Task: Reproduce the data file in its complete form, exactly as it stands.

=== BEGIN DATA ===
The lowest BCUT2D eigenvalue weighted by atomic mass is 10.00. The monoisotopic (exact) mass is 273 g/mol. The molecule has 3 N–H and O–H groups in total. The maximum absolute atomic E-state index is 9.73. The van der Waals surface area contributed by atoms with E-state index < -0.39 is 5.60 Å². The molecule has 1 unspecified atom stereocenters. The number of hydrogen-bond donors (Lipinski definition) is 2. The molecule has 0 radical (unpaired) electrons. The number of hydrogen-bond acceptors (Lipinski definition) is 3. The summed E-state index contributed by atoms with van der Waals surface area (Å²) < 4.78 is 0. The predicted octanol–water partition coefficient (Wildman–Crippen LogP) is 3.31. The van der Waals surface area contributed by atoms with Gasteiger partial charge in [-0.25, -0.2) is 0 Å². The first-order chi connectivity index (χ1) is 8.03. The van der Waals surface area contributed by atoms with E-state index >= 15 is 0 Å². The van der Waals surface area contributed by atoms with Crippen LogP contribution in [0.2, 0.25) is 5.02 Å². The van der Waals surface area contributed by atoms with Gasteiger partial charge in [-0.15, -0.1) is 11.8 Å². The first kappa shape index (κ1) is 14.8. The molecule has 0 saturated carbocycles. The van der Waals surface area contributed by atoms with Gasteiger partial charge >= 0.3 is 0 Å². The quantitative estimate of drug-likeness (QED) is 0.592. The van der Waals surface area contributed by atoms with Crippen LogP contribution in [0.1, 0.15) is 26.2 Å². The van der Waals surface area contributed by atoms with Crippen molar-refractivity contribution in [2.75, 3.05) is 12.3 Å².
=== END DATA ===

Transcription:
The lowest BCUT2D eigenvalue weighted by atomic mass is 10.00. The monoisotopic (exact) mass is 273 g/mol. The molecule has 3 N–H and O–H groups in total. The maximum absolute atomic E-state index is 9.73. The van der Waals surface area contributed by atoms with E-state index < -0.39 is 5.60 Å². The molecule has 1 unspecified atom stereocenters. The number of hydrogen-bond donors (Lipinski definition) is 2. The molecule has 0 radical (unpaired) electrons. The number of hydrogen-bond acceptors (Lipinski definition) is 3. The summed E-state index contributed by atoms with van der Waals surface area (Å²) < 4.78 is 0. The predicted octanol–water partition coefficient (Wildman–Crippen LogP) is 3.31. The van der Waals surface area contributed by atoms with Gasteiger partial charge in [-0.25, -0.2) is 0 Å². The first-order chi connectivity index (χ1) is 8.03. The van der Waals surface area contributed by atoms with E-state index >= 15 is 0 Å². The van der Waals surface area contributed by atoms with Crippen LogP contribution in [0.2, 0.25) is 5.02 Å². The van der Waals surface area contributed by atoms with Gasteiger partial charge in [-0.15, -0.1) is 11.8 Å². The first kappa shape index (κ1) is 14.8. The molecule has 0 saturated carbocycles. The van der Waals surface area contributed by atoms with Gasteiger partial charge >= 0.3 is 0 Å². The quantitative estimate of drug-likeness (QED) is 0.592. The van der Waals surface area contributed by atoms with Crippen LogP contribution in [0.1, 0.15) is 26.2 Å². The van der Waals surface area contributed by atoms with Crippen molar-refractivity contribution in [2.75, 3.05) is 12.3 Å².